Ram and Sam are twin brothers. They live in a house which is G+2 floors. The time is 8:20 in the morning and both are having breakfast in ground floor. Sam finishes eating his breakfast much earlier than Ram, post finishing his breakfast Sam leaves to second floor to pick his phone, so that he can talk to his girlfriend. Ram is a slow eater but he finishes his breakfast by 8:40 A.M., both Ram and Sam study in same school and both belong to same section. They have their online class at 9 A.M. in the morning and the computer used to attend online class is in first floor. At 8:40 A.M. Ram is in ground floor and Sam is in second floor. When the clock hits 9:00 A.M. both are in first floor to attend their online class.
Well, now assume Ram and Sam to be two companies that operate in the same segment. As a trader you might be interested in trading Ram and Sam. At 8:40 A.M. you buy Ram and sell Sam simultaneously. At 9:00 A.M. you close your position by selling Ram and buying Sam. Ram moved from ground floor to first floor so that’s your profit. Sam moved from second floor to first floor, as you’ve shorted Sam the difference of 1 floor is your profit. This is called Pair Trading. Basically, you go long in undervalued stock and short overvalued stock.
How is this done in real world ?
To do this you need to pick stock operating in the same segment. Example of this could be two commercial banks listed on the stock exchange, say HDFC Bank and ICICI Bank. RBI might come up with a rule that might benefit all banks and both the aforementioned banks are a part of it. One bank, say HDFC might react much sooner to it and it may become overvalued and hit second floor just like Sam. Once it gets overvalued pair traders short HDFC. Meanwhile ICICI might be slow to react just like Ram. So ICICI is undervalued, so pair trader goes long. When both banks hit the price where it is worth the amount it is actually trading at, the pair trader closes the position and books profit. This amount where the price of the stock is actually worth its trading price can be calculated by correlation of the two stocks that are involved in the trade. I’ll explain that in another post as it contains mathematics.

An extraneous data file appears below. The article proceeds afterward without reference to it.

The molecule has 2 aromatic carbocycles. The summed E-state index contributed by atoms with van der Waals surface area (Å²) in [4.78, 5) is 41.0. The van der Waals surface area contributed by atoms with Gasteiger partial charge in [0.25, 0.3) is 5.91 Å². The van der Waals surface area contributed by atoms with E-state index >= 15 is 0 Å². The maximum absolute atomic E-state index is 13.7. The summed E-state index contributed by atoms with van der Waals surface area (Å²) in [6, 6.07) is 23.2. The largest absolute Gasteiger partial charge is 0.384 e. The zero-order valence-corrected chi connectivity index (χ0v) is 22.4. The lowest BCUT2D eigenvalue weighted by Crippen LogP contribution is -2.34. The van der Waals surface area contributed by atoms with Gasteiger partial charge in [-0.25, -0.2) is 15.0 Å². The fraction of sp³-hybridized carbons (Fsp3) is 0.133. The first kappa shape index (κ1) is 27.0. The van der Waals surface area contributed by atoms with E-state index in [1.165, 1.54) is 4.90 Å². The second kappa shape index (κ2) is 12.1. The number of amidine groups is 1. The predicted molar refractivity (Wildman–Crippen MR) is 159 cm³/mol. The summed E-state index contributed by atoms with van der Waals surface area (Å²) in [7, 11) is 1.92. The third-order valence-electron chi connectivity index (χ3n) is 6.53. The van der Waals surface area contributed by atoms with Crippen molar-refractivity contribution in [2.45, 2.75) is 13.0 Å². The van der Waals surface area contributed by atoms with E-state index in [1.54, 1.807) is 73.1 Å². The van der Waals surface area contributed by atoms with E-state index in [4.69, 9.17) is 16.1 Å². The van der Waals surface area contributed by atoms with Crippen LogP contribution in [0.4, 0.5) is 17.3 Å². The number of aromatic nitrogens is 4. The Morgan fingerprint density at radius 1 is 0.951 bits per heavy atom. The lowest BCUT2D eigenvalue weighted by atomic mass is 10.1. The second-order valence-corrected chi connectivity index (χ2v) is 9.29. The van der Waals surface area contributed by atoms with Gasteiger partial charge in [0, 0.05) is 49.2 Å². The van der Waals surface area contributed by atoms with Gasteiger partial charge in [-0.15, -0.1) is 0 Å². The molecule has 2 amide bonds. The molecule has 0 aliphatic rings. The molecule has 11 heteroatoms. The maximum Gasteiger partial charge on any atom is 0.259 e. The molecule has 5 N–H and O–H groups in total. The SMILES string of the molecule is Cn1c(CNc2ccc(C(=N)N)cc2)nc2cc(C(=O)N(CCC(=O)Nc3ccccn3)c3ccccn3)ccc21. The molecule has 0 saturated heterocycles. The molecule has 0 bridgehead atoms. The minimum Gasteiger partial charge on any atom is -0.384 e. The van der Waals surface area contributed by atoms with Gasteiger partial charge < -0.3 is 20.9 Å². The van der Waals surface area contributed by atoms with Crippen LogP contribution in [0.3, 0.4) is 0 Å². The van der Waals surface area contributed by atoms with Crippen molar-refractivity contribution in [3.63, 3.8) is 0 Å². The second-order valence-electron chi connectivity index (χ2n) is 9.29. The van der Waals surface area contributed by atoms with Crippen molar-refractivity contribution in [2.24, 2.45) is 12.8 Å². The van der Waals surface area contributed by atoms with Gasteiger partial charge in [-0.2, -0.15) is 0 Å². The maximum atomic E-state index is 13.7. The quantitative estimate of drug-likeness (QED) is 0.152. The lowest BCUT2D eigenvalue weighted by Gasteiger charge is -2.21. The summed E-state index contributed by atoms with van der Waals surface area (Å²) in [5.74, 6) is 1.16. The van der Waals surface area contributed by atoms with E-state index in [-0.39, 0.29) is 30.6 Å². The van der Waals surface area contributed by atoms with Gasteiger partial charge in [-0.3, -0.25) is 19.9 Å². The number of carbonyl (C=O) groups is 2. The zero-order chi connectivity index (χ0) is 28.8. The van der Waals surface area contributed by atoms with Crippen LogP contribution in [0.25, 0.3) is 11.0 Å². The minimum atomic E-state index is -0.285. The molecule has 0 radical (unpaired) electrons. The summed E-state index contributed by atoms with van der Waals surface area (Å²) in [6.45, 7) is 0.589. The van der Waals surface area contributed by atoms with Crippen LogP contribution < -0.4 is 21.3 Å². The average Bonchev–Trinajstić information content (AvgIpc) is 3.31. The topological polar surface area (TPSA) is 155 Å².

Moving on, some of you might be wondering about Sam’s girlfriend. Well let’s see how this data can be used. Imagine Sam attends his online classes attentively and aces his exams. This might please Sam’s mother Jane. Jane might feel that she must gift ₹500 to Sam as he cleared his exam with distinction. So she gives ₹500 to Sam. Sam might use a part of this money to buy ice cream to his girlfriend.
Let’s understand how the above paragraph works in real world. Imagine an Airplane stock, say Indigo. Indigo may come up with earnings report and say that we made X amount of profit and the number of passengers who traveled increased by Y percentage. Now this is a sign that a related industry’s stock, for example a hotel (accommodation) stock might go up too. So traders go long on the hotel stock. More fliers mean the tourism and travel industry too benefits from it. Resorts, hotels etc. are a part of it and such stock might behave just like the airline stock. Another example of it could be automobile industry. If Hyundai sells X amount of cars then a company providing some parts of the car to Hyundai too can benefit from the result. Well, I used these examples to make you understand how things work in stock market. There are a number of variables that must be taken into account before deducing expected result.
Well, do I do Pair Trading ?
If you are a long term reader of this blog then you already know the answer. I invest in competitor companies too. An example of it is Vodafone Idea and Airtel. The mistake I did was I was long on both positions. I made profit on Airtel, and Vodafone Idea collapsed. If I was short on Vodafone Idea I would have made good money. Well this happened long ago. I do experiments and make money and also blow my money and later explain the results of the experiments so that you don’t do the same mistakes. Well, that means you should subscribe to my blog so that you get to know what should be done and what should not. If you don’t like email notifications, then follow me on Twitter and Facebook. You can hit the sidebar of this website to find me on Twitter and my Facebook page is called Preetham Raghu. Before closing the tab spend some time to checkout my other posts. Well, that was it for this post, see you next time with a different post. Byeee 🙂
Disclaimer : Trading stocks is subjected to market risks. Please read all the terms and conditions before investing. The motive of this lesson was to teach little things about stocks for those who do not understand much about stocks. Candidcanblog.com will not hold any responsibility for any losses incurred to the readers of this post.